[LLVMdev] [RFC] LegalizeDAG support for targets without subword load/store instructions

Matt Johnson johnso87 at crhc.illinois.edu
Fri Jul 15 19:34:56 PDT 2011

Hi All,
     Some targets don't provide subword (e.g., i8 and i16 for a 32-bit 
machine) load and store instructions, so currently we have to 
custom-lower Load- and StoreSDNodes in our backends.  For examples, see 
LowerLOAD() and LowerSTORE() in {XCore,CellSPU}ISelLowering.cpp.  I 
believe it's possible to support this lowering in a target-agnostic 
fashion in LegalizeDAG.cpp, similar to what is done for 
non-naturally-aligned loads and stores using the 
allowsUnalignedMemoryAccesses() target hook.

     I wanted to see if there was any interest in something like this 
for mainline before writing up something more detailed.  Here are a few 
supporting details for now:

* Several existing machines don't provide loads and stores for every 
power-of-2-sized datatype down to i8.  For example, Cell's SPUs only 
support 16-byte, 16-byte-aligned memory ops (this restriction is found 
for other SIMD processors as well), and some GPUs don't support i8 or 
i16 loads/stores.
* Even when short memory operations are possible, sometimes they are 
implemented in a very conservative way (e.g., trapping to a software 
routine) such that, if the compiler can expand the operation statically 
and make use of whatever alignment information it does have, it should 
do so.
* The current expansion of unaligned loads and stores in LegalizeDAG.cpp 
doesn't work for machines that don't support these datatypes.  The 
reason is that ExpandUnaligned*() splits the X-bit load/store into 2 
*independent (parallel in the SelectionDAG, with a TokenFactor "beneath" 
them) X/2-bit load/stores.  In machines without subword stores, you have 
to be careful about the ordering of the constituent operations, such 
that two stores don't clobber one another.  Here's an example:

Say I have a 32-bit target that only supports i32 loads and stores, and 
I have a word of memory at address 0x1000, initialized to 0x0000, with 
two adjacent i16's, s1 and s2.  I want to write 0x1234 to s1, and 0xABCD 
to s2.  I thus need to do (pseudocode):

r1 = mem[(0x1000 & ~0x3)]  #Load word containing s1
r2 = 0x1234 << 16          #Shift s1 value into place
r3 = r1 & 0x0000FFFF       #Mask out s1 bits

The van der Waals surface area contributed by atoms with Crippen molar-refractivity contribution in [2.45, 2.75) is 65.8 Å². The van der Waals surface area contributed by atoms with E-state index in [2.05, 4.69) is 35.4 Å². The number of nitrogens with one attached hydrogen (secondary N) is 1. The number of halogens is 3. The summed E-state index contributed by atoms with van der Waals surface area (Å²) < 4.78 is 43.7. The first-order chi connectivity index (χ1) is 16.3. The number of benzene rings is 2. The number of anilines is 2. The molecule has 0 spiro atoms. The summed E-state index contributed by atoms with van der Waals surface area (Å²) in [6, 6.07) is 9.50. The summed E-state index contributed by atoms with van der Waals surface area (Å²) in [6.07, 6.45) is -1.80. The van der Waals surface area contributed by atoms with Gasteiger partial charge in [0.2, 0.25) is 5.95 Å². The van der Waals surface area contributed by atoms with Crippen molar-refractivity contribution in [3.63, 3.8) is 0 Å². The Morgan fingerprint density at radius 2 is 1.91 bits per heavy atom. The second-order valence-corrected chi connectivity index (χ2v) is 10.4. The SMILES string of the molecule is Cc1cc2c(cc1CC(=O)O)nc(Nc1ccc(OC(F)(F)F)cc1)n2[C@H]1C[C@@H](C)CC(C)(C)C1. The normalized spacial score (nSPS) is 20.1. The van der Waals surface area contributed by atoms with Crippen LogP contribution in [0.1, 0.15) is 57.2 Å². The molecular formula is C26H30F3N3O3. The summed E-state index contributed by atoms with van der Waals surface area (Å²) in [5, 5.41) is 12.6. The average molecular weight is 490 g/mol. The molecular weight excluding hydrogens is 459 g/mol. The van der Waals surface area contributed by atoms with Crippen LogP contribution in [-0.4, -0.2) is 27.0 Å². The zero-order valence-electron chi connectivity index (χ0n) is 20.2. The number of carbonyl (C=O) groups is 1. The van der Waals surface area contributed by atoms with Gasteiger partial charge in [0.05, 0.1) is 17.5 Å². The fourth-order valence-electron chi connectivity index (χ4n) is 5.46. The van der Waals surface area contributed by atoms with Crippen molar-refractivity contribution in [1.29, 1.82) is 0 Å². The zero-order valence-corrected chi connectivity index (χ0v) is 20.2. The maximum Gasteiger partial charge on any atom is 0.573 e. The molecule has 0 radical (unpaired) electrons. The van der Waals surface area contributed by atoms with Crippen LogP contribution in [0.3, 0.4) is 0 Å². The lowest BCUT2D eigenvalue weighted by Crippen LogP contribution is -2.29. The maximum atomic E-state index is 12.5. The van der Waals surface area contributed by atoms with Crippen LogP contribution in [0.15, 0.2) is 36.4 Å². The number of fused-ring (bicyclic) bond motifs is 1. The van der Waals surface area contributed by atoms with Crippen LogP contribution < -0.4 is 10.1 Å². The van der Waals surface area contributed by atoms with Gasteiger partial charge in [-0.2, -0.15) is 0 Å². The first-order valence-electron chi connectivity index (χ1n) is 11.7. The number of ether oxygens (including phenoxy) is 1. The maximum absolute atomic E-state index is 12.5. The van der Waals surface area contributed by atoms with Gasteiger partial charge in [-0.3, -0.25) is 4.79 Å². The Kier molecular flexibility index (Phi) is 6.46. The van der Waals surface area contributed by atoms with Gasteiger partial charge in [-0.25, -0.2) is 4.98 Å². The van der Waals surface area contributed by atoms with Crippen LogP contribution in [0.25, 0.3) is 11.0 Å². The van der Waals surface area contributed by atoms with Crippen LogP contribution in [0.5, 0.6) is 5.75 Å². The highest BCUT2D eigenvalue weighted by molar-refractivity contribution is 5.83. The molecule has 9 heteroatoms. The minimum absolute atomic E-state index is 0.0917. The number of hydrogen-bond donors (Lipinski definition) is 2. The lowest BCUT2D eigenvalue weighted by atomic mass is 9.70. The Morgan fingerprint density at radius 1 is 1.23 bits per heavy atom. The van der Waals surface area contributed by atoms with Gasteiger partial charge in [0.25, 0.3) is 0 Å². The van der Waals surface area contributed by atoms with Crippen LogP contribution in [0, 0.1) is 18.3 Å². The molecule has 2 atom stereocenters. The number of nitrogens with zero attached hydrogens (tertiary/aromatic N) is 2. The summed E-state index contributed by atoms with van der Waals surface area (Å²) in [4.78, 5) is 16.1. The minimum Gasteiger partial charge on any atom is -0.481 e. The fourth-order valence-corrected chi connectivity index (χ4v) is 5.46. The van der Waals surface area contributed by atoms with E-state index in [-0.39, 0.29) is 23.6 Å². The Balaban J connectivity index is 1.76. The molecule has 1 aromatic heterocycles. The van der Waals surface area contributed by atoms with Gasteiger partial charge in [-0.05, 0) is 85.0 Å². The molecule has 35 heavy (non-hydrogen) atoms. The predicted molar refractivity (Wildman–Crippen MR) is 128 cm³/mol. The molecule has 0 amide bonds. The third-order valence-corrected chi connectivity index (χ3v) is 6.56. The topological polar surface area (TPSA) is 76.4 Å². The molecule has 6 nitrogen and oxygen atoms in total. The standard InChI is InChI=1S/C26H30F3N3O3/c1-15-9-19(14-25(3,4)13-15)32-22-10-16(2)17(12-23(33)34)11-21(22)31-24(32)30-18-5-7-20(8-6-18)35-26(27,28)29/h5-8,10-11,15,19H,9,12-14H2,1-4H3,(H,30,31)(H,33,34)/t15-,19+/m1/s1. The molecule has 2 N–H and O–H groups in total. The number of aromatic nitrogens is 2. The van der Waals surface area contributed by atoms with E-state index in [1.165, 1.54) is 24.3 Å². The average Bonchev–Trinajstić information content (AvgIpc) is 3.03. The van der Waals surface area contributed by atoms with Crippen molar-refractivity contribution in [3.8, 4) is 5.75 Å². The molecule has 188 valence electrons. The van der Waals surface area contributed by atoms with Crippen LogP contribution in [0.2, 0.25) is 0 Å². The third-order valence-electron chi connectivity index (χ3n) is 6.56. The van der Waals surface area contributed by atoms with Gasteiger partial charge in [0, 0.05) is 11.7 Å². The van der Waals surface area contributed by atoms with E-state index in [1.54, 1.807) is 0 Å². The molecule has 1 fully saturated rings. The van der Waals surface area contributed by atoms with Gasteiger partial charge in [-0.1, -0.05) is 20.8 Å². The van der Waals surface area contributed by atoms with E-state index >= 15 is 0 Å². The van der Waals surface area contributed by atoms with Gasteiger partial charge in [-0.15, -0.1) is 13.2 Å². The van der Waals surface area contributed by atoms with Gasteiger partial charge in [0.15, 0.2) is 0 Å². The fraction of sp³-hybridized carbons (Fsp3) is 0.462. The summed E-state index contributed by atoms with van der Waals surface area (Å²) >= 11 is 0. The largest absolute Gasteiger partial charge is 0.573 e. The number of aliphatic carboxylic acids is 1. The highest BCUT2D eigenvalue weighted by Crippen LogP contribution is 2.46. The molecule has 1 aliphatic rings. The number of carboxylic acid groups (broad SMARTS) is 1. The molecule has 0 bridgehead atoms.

r4 = r3 | r2               #OR in s1 value
mem[(0x1000 & ~0x3)] = r4  #Store back word containing new s1 value   *****
r5 = mem[(0x1002 & ~0x3)]  #Load word containing s2                   *****
r6 = 0xABCD                #s2 value doesn't need to be shifted
r7 = r5 & 0xFFFF0000       #Mask out s2 bits
r8 = r7 | r6               #OR in s2 value
mem[(0x1002 & ~0x3)] = r8  #Store back word containing new s2 value

If all goes well, the word at mem[0x1000] should read 0x1234ABCD after 
we're done.

NOTE: The two starred instructions (the store for s1 and the load for 
s2) *must* be executed in that order.  Otherwise, the s2 
read-modify-write will see the old value of s1, and will clobber it when 
it writes back (yielding an incorrect mem[0x1000] value of 0x0000ABCD).

I'm not experienced enough with LLVM to figure out the most precise way 
to express this dependence in my lowering function.  My current solution 
is to mark all loads and stores in these cases as volatile.  This is too 
heavy-handed for my taste, and disallows reordering loads and stores 
that are to completely separate parts of memory, but it works for now.  
I think we can do a more precise job here, but I'm not exactly sure how.

Comments, questions, or requests for clarifications are welcome.  
Basically, I think we could obviate the logic in CellSPU, XCore, and 
future backends, as well as do a better job of optimizing based on 
available alignment information, by moving subword load/store lowering 
into LegalizeDAG, and adding another target hook along the lines of 

I'm interested in working on this and integrating it into mainline if 
people think it's worthwhile and not contrary to project goals.  
Otherwise, I can hack what I need into my own backend.


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